The United States was shaken by the death of black American George Floyd, who was pinned to the ground as police officer, Derek Chauvin, knelt on his neck for nearly nine minutes on May 25th and three other officers looked on. His last words, “I can’t breathe”, have become a motto for the millions who took to the streets to protest the violence against black people and the Trump administration’s handling of the issue. Floyd’s death sparked mass demonstrations in cities across the US, demanding an end to racial injustice and police brutality. Yet the peaceful demonstrations partly turned into violent protests and many people started to defy violence and looting. The murder was further politicized when President Trump declared the protestors as “anarchists” and “radical left”. The United States has now been soul-searching on how to end racial inequalities and securing law and order.
“I can’t breathe” protests
After thousands flooded the streets of Minneapolis to protest the killing of Floyd, four officers involved in his death were fired. Protests spread to major cities across the country, including New York City, Washington DC, Los Angeles, Memphis, Denver, and others in a couple of days.
Lafayette Park across from the White House became the center of the “I can’t breathe” protests, and soon turned into an anti-Trump base. President Trump’s reaction was to call the protesters “thugs” and take to Twitter saying: “When the looting starts, the shooting starts.” The tweet caused an outrage and was labeled as “glorifying violence” by the American public.
National Guard soldiers were deployed in some states; nighttime curfews were imposed and Donald Trump vowed to suppress the “thugs”. As nationwide protests continued, Trump said the administration would list far-left, anti-fascist movement “Antifa” as a terror group. Trump doubled efforts to stem the protestors and threatened to deploy the military if states and cities failed to quell violence during protests. Trump’s controversial visit to St. John’s Episcopal Church in Washington, DC marked a turning point as the pundits blamed Trump for mixing religion with politics.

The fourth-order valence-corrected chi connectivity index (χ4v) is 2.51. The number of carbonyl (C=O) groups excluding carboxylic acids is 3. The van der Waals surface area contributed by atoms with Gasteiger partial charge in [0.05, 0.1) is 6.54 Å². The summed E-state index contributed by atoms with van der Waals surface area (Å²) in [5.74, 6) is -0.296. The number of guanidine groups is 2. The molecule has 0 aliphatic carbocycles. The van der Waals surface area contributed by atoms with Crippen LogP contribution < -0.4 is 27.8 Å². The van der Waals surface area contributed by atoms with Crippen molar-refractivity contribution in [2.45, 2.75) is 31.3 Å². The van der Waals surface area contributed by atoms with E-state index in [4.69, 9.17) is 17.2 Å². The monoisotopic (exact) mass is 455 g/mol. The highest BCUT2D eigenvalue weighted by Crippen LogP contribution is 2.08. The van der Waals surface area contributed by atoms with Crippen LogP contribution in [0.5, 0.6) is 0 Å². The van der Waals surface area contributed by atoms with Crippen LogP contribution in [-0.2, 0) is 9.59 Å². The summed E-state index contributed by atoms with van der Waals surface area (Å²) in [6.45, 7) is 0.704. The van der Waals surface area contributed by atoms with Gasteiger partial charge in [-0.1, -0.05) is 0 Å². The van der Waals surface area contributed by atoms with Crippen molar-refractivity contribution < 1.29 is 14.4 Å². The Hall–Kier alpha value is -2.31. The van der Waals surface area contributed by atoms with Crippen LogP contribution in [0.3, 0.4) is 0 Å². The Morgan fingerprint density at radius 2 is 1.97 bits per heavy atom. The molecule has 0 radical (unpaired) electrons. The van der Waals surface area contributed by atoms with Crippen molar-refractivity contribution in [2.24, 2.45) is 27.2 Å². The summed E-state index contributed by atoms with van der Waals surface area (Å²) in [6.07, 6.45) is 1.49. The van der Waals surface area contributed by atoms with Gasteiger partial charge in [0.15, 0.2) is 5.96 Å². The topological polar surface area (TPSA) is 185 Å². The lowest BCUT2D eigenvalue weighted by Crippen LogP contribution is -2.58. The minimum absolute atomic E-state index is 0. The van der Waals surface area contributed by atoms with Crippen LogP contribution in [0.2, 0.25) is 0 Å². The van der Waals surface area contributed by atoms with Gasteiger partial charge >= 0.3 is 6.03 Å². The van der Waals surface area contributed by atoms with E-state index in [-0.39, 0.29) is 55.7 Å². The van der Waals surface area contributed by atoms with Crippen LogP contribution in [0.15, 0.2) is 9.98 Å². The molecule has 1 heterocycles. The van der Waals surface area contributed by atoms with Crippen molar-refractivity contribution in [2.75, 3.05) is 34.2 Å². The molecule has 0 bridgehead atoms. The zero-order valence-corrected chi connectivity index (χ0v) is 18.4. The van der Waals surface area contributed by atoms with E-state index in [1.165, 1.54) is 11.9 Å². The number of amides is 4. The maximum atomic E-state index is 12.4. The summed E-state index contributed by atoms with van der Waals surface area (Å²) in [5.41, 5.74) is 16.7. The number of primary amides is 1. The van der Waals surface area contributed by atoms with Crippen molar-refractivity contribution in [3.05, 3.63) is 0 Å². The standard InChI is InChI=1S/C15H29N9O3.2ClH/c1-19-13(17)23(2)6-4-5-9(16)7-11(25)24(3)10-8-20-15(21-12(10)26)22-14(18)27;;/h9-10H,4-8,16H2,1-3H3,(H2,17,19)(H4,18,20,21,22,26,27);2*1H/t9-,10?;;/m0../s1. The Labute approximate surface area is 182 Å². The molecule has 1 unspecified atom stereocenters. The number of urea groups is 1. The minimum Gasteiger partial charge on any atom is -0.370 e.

Demonstrations continued for almost three weeks in major cities from Los Angeles to New York and Chauvin faced second-degree murder charges. The other three officers were charged with aiding and abetting murder in the second degree. Eventually nighttime curfews were ended, National Guard soldiers drew back, and cities returned to normal. Floyd was laid to rest with memorials in Minneapolis, Houston, Texas, and North Carolina.
Questions upon Floyd’s tragic death
Floyd’s tragic death raised many questions, but almost all of these questions have been discussed before. Why did a police officer act brutally against a black citizen while he was in custody? Why did the other police officers, witnessing the event, not intervene? Why are there such high numbers of black people who are killed by the police in America? And why hasn’t police brutality against black people been prevented? These questions are not new. Police brutality against black people has been a topic of concern since the first black American President, Barack Obama, was in office. Within the last couple of years, the world has witnessed many tragic deaths of African Americans: Eric Garner, Michael Brown, Freddie Gray, Philando Castille, Tamir Rice, and others. The truth is, America’s racial inequality and police brutality against black people have always been around.
The United States has now seriously divided into two main camps: Trump-lovers and Trump-haters. It is unfortunate that there is no middle-way between these two polar opposites. It’s becoming increasingly common to view everything that happens in the U.S. under these two main perspectives. Floyd’s tragic death could have led to a broader consensus going beyond this bipolar politics, yet it failed. Floyd is dead because American history is full of racial inequalities against African Americans from the very first day of Mayflower’s arrival to the New World. This story didn’t change much when African Americans got their “legal freedom” in 1865. American history books are full of lynching stories awful enough to fill one’s heart with horror. The idea is simple – the main reason why police brutality against black people hasn’t been averted in the U.S. is that it’s a systemic and institutional problem.
Data from 2019 of all police killings in the U.S. compiled by Mapping Police Violence shows that black Americans are nearly three times more likely to die at the hands of the police than white Americans. Other statistics have shown that black Americans are nearly one-and-a-half times more likely to be unarmed before their death. In 2019 alone, black people were 24% of those killed despite only being 13% of the population.